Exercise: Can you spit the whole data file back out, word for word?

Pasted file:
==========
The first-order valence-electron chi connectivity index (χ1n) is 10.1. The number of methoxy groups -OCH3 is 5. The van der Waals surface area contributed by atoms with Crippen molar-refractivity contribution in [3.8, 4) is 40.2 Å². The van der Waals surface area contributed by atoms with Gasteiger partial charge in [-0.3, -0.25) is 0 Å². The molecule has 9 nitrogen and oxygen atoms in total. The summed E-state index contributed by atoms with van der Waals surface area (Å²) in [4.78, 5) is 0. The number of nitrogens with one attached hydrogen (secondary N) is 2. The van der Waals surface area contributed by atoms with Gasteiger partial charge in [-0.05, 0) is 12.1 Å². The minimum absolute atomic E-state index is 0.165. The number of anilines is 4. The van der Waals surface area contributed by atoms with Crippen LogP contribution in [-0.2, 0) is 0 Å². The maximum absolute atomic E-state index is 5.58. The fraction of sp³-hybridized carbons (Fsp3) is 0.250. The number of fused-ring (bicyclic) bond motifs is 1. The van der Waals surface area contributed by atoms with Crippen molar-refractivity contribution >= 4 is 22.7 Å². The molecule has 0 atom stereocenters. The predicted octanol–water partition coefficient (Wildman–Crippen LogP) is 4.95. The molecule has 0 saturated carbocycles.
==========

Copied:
The first-order valence-electron chi connectivity index (χ1n) is 10.1. The number of methoxy groups -OCH3 is 5. The van der Waals surface area contributed by atoms with Crippen molar-refractivity contribution in [3.8, 4) is 40.2 Å². The van der Waals surface area contributed by atoms with Gasteiger partial charge in [-0.3, -0.25) is 0 Å². The molecule has 9 nitrogen and oxygen atoms in total. The summed E-state index contributed by atoms with van der Waals surface area (Å²) in [4.78, 5) is 0. The number of nitrogens with one attached hydrogen (secondary N) is 2. The van der Waals surface area contributed by atoms with Gasteiger partial charge in [-0.05, 0) is 12.1 Å². The minimum absolute atomic E-state index is 0.165. The number of anilines is 4. The van der Waals surface area contributed by atoms with Crippen LogP contribution in [-0.2, 0) is 0 Å². The maximum absolute atomic E-state index is 5.58. The fraction of sp³-hybridized carbons (Fsp3) is 0.250. The number of fused-ring (bicyclic) bond motifs is 1. The van der Waals surface area contributed by atoms with Crippen molar-refractivity contribution >= 4 is 22.7 Å². The molecule has 0 atom stereocenters. The predicted octanol–water partition coefficient (Wildman–Crippen LogP) is 4.95. The molecule has 0 saturated carbocycles.